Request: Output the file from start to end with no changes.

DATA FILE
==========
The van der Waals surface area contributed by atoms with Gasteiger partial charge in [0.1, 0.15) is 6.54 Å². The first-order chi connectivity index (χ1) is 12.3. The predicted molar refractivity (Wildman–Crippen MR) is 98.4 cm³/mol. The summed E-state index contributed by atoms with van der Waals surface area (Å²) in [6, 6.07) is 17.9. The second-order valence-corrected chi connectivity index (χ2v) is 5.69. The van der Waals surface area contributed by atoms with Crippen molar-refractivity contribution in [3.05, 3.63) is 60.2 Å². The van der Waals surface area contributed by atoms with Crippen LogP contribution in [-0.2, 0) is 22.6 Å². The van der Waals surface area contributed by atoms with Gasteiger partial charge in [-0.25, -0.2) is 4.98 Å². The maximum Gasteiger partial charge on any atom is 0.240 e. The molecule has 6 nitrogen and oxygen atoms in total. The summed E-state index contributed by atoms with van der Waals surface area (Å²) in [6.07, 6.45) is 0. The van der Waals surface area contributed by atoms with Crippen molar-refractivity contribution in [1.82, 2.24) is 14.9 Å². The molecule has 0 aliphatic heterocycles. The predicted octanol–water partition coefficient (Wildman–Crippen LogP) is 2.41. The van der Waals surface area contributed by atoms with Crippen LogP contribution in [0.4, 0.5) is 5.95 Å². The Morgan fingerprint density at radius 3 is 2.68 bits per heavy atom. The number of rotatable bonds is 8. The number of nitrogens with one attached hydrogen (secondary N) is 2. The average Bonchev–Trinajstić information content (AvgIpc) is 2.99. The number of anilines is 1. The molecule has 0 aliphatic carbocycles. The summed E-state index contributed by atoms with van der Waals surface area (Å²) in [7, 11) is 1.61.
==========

The van der Waals surface area contributed by atoms with Gasteiger partial charge in [0.1, 0.15) is 6.54 Å². The first-order chi connectivity index (χ1) is 12.3. The predicted molar refractivity (Wildman–Crippen MR) is 98.4 cm³/mol. The summed E-state index contributed by atoms with van der Waals surface area (Å²) in [6, 6.07) is 17.9. The second-order valence-corrected chi connectivity index (χ2v) is 5.69. The van der Waals surface area contributed by atoms with Crippen molar-refractivity contribution in [3.05, 3.63) is 60.2 Å². The van der Waals surface area contributed by atoms with Crippen LogP contribution in [-0.2, 0) is 22.6 Å². The van der Waals surface area contributed by atoms with Gasteiger partial charge in [-0.25, -0.2) is 4.98 Å². The maximum Gasteiger partial charge on any atom is 0.240 e. The molecule has 6 nitrogen and oxygen atoms in total. The summed E-state index contributed by atoms with van der Waals surface area (Å²) in [6.07, 6.45) is 0. The van der Waals surface area contributed by atoms with Crippen molar-refractivity contribution in [1.82, 2.24) is 14.9 Å². The molecule has 0 aliphatic heterocycles. The predicted octanol–water partition coefficient (Wildman–Crippen LogP) is 2.41. The van der Waals surface area contributed by atoms with Crippen LogP contribution in [0.4, 0.5) is 5.95 Å². The Morgan fingerprint density at radius 3 is 2.68 bits per heavy atom. The number of rotatable bonds is 8. The number of nitrogens with one attached hydrogen (secondary N) is 2. The average Bonchev–Trinajstić information content (AvgIpc) is 2.99. The number of anilines is 1. The molecule has 0 aliphatic carbocycles. The summed E-state index contributed by atoms with van der Waals surface area (Å²) in [7, 11) is 1.61.